Are employees required to disclose a serious illness?

Employees are not obligated to disclose a serious illness to their employers. However, if long-term absence or a terminal diagnosis it can be beneficial for the relationship to let you employer know.

Not only may it affect your performance or attendance rates, but it could also help the organisation to provide additional support that may be welcomed. Either way, it could to come to an agreement about working conditions and leave.

Understand your rights and requirements

 When you are diagnosed with a serious illness, there is really no script for how to handle your job. In fact, your work may not always be at the top of your priority list.  It’s really important to prioritise your own health.

Initially, it is important to put your work aside and understand your illness and how it is going to affect you and your family. Being informed can help you to make better choices that suit you. Then you can assess whether going back to work, adjusting your work situation or taking leave is best for you.

When you understand your specific needs, it is easier to communicate with your employer. However, it’s important to understand that communication doesn’t need to lead to a disclosure of your condition. You are entitled to your own privacy when it comes to your health.

Despite this, there may be some cases when line managers or even co-workers can be supportive, which can often provide additional help during a difficult period. It can also help when they understand, to prevent going back to work before you’re ready and to allow for more time to recover.

colleagues

Benefits and support available for employees

When an employee is diagnosed with a critical illness the company may provide support, but there are also benefits that may be available to employees if the company does not actively provide help and advice.

Statutory Sick Pay (SSP)

Every worker is entitled to SSP in the event that they become unwell. This normally kicks in after an employee has been absent for more than 7 consecutive days.

Occupational sick pay

Some companies provide sick pay to their employees. This may be at full pay, or a percentage of their full pay and is often provided for a period of absence. This can always be extended under management discretion. However, they may choose not to offer this, or extend it. In which case, SSP is available to the employee.

Occupational pension

If a serious illness leads to early retirement, you may be able to get access to your pension. If your health is serious enough to stop you working then you’re entitled to your pension. This normally is provided for critical illnesses such as stroke, cancer or heart attack or terminal illness.

Private medical insurance

Some companies offer private medical insurance as part of their benefits package. In some cases, this can help the employee to protect their financial status if they had to take a long period of time off work. It can also help to pay for treatment and specialist consultants, so they can recover quicker. As well as pay for carers or equipment if adjustments are required to be made.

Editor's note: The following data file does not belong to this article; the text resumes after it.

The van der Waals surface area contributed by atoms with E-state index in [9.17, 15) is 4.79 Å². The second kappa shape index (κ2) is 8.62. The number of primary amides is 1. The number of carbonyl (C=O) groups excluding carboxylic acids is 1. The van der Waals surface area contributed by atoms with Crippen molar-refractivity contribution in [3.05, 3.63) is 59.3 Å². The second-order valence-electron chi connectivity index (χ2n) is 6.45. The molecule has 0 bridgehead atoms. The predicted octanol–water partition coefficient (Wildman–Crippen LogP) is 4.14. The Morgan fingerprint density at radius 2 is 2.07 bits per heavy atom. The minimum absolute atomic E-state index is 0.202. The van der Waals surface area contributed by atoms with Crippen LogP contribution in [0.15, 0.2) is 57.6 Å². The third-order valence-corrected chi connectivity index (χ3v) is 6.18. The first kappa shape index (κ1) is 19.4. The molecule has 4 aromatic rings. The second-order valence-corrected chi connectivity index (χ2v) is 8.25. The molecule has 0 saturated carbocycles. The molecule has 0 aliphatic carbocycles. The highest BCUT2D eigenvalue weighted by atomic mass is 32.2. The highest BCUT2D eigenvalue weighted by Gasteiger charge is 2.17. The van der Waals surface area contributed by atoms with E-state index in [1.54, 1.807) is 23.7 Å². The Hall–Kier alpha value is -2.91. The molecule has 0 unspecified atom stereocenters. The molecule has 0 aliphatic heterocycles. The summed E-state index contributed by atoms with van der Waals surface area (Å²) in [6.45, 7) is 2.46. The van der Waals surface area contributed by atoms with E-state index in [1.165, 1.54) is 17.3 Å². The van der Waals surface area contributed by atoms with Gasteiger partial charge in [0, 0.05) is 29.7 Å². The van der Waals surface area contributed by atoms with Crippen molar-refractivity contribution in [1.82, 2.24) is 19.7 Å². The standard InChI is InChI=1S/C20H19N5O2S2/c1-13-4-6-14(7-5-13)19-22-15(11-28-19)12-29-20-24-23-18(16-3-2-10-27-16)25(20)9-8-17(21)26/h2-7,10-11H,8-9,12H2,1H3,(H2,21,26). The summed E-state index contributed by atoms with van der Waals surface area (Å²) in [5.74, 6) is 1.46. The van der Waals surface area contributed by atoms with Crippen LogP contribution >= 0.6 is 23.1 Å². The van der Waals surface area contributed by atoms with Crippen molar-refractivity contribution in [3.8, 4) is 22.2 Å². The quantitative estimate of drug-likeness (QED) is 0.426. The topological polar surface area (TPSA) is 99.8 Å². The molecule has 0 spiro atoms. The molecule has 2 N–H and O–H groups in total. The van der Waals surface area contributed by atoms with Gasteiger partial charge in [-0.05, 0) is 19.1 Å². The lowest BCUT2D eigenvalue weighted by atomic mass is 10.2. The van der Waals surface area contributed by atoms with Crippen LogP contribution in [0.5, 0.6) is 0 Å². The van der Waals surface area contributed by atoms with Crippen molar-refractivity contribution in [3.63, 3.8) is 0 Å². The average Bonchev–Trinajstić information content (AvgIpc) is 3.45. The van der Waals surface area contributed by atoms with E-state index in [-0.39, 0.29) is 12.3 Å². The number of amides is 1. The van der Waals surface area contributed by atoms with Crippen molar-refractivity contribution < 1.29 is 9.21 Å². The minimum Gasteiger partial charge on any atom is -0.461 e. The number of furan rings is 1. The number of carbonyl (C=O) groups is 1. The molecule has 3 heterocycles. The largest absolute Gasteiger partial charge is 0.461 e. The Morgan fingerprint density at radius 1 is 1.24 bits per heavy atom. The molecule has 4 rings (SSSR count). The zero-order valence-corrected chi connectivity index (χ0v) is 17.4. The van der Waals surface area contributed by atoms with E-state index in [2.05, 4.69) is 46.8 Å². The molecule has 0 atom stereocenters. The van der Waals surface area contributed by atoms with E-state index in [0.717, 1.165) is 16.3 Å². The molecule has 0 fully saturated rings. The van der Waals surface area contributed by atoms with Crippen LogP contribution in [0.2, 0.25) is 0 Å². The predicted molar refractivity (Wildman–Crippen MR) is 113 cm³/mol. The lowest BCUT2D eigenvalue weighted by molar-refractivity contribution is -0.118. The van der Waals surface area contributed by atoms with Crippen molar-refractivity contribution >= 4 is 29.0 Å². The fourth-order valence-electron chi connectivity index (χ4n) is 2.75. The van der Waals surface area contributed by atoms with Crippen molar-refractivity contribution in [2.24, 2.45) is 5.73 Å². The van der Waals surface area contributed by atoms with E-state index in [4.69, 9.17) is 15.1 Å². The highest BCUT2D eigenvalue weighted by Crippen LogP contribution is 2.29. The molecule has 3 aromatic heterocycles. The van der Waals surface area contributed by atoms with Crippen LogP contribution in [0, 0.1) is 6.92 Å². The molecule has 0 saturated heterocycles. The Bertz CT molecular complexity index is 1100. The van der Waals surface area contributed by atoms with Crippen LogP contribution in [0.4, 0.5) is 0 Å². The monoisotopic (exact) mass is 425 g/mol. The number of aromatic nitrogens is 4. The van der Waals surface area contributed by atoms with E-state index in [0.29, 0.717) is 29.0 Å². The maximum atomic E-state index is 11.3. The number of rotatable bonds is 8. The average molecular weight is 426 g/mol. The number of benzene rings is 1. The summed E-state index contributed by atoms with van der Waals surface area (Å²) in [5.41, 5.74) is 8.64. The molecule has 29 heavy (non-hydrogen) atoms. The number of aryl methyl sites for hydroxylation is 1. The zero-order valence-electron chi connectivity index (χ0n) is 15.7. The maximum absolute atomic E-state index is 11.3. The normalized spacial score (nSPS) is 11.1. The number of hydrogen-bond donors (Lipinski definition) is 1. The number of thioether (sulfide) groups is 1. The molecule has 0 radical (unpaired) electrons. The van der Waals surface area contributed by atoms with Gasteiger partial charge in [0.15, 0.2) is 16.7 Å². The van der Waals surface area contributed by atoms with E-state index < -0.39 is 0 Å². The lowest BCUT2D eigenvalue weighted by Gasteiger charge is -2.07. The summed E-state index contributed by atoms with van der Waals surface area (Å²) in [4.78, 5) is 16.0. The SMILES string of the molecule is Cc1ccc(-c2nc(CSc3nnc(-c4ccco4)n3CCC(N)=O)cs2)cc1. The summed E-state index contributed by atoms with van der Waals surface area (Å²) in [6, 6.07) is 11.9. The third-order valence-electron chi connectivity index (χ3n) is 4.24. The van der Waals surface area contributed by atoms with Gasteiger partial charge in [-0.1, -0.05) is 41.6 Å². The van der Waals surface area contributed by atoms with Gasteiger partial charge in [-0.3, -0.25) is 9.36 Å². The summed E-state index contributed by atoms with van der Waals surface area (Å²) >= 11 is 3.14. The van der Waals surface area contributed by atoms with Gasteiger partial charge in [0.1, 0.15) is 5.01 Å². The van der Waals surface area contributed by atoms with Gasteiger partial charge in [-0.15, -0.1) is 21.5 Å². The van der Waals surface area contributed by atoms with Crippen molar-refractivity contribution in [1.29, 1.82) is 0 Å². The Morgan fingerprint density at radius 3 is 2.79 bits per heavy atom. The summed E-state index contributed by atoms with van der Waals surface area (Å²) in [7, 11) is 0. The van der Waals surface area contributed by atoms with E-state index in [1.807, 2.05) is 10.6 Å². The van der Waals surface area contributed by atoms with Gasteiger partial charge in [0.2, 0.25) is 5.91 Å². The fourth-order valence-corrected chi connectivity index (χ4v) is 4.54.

Key man insurance

Is a type of life insurance policy designed to protect the business against the loss of a key person when they are diagnosed with a terminal illness or pass away. The cost of losing that person doesn’t just affect morale but can also affect company profits. Key man insurance can help to protect profits whilst the company deals with the loss of a crucial member of the team,

Relevant life cover 

A life insurance policy can be run through the business for the employees and their family. It works similarly to a death-in-service benefit but can be tax-efficient for both parties. It can help give employees peace of mind that their family will be looked after and help to alleviate money worries.

Critical illness cover

In addition to a life insurance policy, critical illness cover can be added on. This is a type of insurance that pays out of the employee is diagnosed with a specified serious illness. It can help to pay for medical treatment, adjustments, travel to appointments or cover lost income.

Income protection

Provides employees with an income if they are unable to work due to health reasons or injury. It pays a salary to the individual insured until they are able to return to work.

ACAS

The absence management company provides helpful and impartial advice on good practice in the workplace. It can help to support the relationship between the employer and their employee. Through their advice and guidance, solutions can be found that suit both parties.

Occupational health schemes

Some businesses have occupational health schemes to ease the process of returning to work. Furthermore, companies such as ‘Fit for Work’ can also provide free advice for those that don’t get offered schemes through their work.

Managing an employee with a critical illness doesn’t have to be difficult. If both parties are made aware of and provided with the right tools, it can be managed sensitively. Solutions can be made that suit all, without having to discriminate or fear discrimination.

If you’re an individual looking for critical illness cover, please do not hesitate to get in touch today.